Toubab Krewe, The Mobius, Ashland, OR- 4/13
Toubab Krewe pulls notes like individual cacti needles from the skin, imprinting song in my arms sent spinning where this hypnotic sound reads like brail over the ridges that remain from the instruments’ firm twang. The high-pitched song of cartoon Chinese dragons, eerie, beautiful and old, falls off the kora and kamelengoni like lost eyelashes. Teal Brown, playing the drumset, and Luke Quaranta, with an array of rhythm tools, line the back of the stage sweating out whole bodies from the intensity and pure joy emanating off their limbs.
The electric bass and guitar look like standard instruments, but sound very different. Drew Heller’s technique springs music forth from the strings, inviting it to the surface with clear intentional pings and waves that reverberate in whiny drawls echoing the deep cavern heart of each clear note. 21 strings spread out from the long center arm of the kora (a West African harp-loot) like slightly parted curtains. Held in Justin’s lap, he plays it with his thumbs and index fingers. Grasping two wooden handholds with his other fingers, he plucks intricate beats out of this jungle harp. His fingers blur into a wave of flesh over the many strings. Riding the momentum, his hands shoot vertical along the strings creating a slide guitar effect that plays the instrument like a squeaky-clean glass bowl.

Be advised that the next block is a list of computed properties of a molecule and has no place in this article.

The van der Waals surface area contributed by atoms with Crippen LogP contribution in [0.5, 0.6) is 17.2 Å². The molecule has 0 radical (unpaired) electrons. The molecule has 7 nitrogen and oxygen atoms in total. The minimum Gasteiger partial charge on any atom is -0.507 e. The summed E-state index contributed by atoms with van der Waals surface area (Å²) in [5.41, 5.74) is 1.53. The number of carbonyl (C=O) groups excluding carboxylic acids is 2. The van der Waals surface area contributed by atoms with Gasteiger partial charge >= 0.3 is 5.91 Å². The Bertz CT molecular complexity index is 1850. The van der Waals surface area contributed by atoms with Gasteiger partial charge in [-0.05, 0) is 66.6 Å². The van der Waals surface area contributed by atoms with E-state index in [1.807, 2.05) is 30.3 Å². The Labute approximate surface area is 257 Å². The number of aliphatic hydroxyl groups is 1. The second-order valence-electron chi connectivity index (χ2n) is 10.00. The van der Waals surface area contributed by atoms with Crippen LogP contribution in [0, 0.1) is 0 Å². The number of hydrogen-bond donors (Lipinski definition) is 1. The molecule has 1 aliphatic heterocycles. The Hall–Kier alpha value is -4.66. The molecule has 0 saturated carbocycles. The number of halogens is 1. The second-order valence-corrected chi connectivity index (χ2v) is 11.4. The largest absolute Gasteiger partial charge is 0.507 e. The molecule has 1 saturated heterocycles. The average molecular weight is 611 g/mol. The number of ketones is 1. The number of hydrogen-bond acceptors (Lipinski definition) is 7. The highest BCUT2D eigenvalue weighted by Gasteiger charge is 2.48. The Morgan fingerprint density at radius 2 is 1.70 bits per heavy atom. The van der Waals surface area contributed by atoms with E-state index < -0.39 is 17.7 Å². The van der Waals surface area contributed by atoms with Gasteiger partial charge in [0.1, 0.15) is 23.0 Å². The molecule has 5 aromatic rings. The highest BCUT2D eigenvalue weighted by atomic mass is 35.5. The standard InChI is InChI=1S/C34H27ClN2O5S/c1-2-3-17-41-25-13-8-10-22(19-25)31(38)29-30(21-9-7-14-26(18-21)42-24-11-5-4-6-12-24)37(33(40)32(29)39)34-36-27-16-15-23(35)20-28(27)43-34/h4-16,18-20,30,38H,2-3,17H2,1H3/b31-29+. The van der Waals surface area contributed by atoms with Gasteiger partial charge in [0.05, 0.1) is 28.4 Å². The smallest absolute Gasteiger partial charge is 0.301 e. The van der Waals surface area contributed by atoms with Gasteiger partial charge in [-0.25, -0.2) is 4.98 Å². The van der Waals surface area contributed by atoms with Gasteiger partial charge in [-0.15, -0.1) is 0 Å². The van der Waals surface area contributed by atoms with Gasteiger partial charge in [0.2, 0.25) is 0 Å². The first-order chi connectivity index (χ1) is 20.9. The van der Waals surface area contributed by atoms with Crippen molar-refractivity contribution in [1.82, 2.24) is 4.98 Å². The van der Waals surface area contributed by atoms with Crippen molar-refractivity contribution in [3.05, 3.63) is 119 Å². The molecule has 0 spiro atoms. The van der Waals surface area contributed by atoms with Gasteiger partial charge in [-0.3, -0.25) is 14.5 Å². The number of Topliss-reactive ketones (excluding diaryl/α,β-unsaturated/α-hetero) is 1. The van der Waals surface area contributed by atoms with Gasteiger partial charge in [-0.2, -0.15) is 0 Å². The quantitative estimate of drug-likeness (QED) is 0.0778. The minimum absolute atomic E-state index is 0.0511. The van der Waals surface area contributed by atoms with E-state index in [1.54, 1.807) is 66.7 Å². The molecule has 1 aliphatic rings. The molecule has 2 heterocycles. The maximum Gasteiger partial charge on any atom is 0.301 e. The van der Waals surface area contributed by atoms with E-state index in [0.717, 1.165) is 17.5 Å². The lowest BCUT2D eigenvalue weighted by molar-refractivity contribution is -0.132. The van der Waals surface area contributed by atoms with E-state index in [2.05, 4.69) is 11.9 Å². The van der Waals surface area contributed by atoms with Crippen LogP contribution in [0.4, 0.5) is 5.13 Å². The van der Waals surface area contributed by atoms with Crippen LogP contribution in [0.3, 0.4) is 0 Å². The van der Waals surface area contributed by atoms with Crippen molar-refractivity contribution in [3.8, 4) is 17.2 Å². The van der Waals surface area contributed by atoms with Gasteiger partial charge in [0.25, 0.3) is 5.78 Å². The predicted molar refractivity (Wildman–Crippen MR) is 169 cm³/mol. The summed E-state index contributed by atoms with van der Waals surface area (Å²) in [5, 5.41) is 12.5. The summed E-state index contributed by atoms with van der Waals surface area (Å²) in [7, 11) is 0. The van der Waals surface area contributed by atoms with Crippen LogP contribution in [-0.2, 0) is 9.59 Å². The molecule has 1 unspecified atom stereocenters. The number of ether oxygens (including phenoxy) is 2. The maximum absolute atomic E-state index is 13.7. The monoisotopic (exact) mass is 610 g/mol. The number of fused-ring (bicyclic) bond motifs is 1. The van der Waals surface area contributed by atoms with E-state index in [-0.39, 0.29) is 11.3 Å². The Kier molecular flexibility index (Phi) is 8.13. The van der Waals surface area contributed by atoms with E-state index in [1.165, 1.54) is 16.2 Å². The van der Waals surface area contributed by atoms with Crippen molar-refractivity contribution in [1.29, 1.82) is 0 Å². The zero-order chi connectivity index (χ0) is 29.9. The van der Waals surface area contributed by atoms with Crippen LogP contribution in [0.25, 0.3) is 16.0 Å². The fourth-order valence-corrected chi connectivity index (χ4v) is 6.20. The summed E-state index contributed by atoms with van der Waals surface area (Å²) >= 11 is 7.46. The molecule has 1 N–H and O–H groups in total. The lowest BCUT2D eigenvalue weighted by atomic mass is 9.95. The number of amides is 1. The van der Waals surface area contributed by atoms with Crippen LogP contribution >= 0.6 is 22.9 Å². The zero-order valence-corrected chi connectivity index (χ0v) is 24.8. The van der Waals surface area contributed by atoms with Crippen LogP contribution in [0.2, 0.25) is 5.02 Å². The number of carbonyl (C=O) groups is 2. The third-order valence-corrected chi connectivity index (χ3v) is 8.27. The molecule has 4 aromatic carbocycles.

They change the style and sound into new songs at least three times within each song. A cool jive twist song bubbles into hard heavy metal firm strums on the guitar paired with raw percussion power. The song easily lands in a hybrid flow of the two styles no longer recognizable by either as a lineage of their musical loins. They play music like events in the timeline of a dream: random pieces of your life, unconnected, strew together into a family dinner that looks out onto the mountains where you grew up, but the chairs are the cubby desks where you kept your pencil sharpeners and the door’s upside down and Brad Pitt’s serving the food, but it all seems normal enough and you wake up knowing what you’re going to eat for dinner.
A sweet gentle tune paints the soundtrack for flower petals floating in Japanese gardens then hiccups into Caribbean light wave, leprechaun sprite jives that I can fly to. A completely out-of-place truck stop style “Big Jim,” intro leads into flowing, climbing chords that sweep over the guitar and bass in a steady loft layered atop hard, fast percussion. High-energy bluegrass gittup-n-go inspires my calves to circle off my knees in a spinning pendulum motion, wider and faster, attempting to shake free of the joint. I’ve never seen my legs move like this, but my knees (who’d believed they could only move in two directions) are so delighted with this new action I dare not interrupt. Shifting from fast, cupped momentum on the djembe to stepping shakers sharply against solid air, to playing a large textured sea cucumber shaped block (beating the hell out of the thing) Luke churns with the fluxing tempo.
A classical rock guitar riff leads in, adding to the expansive variety of this African inspired, Southern music. I pull up and pause on tiptoes, extended and perched to dive into this playful sound. Streaks of music paint over me carving space to the volt of this tumultuous wave. Running through my veins now, it pours through me like glaciers just now melted and anxious to get out, from every limb, fast, to paint the walls in this joy.